German Measles – Why German ?
G erman measles is also known as rubella, which is derived from Latin, meaning ‘little red.’
Rubella was initially considered to be a variant of measles or scarlet fever and was called ‘3rd disease’. It was not until 1814 that it was first described as a separate disease in the German medical literature, hence the common name ‘German measles’. The virus is an enveloped, positive-stranded RNA virus classified as a Rubivirus in the Togaviridae family.
In 1914, the American physician Alfred Fabian Hess postulated a viral etiology for German measles based on his work with monkeys. The Japanese scientists S. Tasaka and Y. Hiro in 1938 confirmed the viral etiology by passing the disease to children using filtered nasal washings from persons with acute cases.
Following a widespread epidemic of rubella infection in 1940, Norman Gregg, an Australian ophthalmologist, reported in 1941 the occurrence of congenital cataracts among 78 infants born following maternal rubella infection in early pregnancy. This was the first published recognition of congenital rubella syndrome (CRS). Rubella virus was first isolated in 1962 by Parkman and Weller. The first rubella vaccines were licensed in 1969.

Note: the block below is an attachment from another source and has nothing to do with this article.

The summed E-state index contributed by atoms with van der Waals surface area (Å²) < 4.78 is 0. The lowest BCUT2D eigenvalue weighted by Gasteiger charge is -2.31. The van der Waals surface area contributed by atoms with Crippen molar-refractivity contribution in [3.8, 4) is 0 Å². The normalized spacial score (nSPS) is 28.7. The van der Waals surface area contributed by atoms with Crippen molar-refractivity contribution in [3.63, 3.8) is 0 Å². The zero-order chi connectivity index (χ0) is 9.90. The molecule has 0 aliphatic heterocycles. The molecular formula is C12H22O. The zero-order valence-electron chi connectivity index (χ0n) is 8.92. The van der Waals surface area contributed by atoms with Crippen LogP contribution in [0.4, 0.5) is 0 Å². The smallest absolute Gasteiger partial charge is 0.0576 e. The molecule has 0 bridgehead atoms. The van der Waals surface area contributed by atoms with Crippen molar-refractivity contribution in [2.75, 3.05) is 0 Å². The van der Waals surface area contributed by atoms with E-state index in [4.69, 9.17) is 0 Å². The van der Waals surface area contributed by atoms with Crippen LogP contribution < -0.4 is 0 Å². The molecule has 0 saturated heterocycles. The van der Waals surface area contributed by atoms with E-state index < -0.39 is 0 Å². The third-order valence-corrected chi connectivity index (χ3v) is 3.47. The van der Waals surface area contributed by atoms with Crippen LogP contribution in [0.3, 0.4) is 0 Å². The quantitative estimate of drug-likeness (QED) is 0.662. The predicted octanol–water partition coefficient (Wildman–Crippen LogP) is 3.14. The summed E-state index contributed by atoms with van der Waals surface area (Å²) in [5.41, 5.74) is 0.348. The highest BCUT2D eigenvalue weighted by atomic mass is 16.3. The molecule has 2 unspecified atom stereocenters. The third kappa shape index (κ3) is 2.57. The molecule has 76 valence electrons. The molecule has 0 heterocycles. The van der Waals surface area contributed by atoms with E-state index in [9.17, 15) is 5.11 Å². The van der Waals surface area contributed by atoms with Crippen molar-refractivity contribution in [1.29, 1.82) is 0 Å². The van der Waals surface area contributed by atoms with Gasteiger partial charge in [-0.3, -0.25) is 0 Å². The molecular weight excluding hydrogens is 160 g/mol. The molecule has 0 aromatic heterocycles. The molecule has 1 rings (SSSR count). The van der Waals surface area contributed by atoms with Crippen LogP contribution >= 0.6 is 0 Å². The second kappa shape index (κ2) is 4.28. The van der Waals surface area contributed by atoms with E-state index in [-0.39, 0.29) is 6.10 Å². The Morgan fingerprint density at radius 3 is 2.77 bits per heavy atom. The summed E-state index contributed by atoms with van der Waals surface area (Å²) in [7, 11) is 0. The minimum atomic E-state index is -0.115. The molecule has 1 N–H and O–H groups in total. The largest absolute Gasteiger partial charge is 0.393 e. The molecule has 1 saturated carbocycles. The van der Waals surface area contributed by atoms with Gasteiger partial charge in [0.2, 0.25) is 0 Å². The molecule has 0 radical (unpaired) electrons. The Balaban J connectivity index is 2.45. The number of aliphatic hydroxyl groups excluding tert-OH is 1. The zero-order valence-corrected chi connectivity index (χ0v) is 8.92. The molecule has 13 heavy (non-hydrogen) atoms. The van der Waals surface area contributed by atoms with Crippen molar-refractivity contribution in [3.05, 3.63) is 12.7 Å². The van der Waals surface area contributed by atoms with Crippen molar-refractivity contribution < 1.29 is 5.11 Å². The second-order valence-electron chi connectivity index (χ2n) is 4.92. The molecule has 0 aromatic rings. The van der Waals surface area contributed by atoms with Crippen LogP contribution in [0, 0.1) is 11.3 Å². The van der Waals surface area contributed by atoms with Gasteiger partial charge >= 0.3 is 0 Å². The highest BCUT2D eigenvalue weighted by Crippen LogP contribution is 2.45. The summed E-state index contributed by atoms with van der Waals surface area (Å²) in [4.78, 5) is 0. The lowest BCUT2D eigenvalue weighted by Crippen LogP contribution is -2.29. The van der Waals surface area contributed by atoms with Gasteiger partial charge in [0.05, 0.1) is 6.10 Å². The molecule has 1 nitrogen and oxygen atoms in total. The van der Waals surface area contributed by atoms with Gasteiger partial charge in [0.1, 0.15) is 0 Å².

Rubella became notifiable under Maltese law in 1978, and legal provisions for the vaccination of girls between 10 and 13 years of age were mandated in 1989. Although CRS became notifiable in Malta in August 1990, only two cases were notified to the Department of Public Health till 1996.
Centers for Disease Control and Prevention. Epidemiology and Prevention of Vaccine-Preventable Diseases. Hamborsky J, Kroger A, Wolfe S, eds. 13th ed. Washington. Public Health Foundation. 2015. Falzon D, Muscat M, Busuttil R, Portelli A. A study of seroprevalence of rubella IgG in Maltese adolescents. MMJ 1998;10(1):19-21.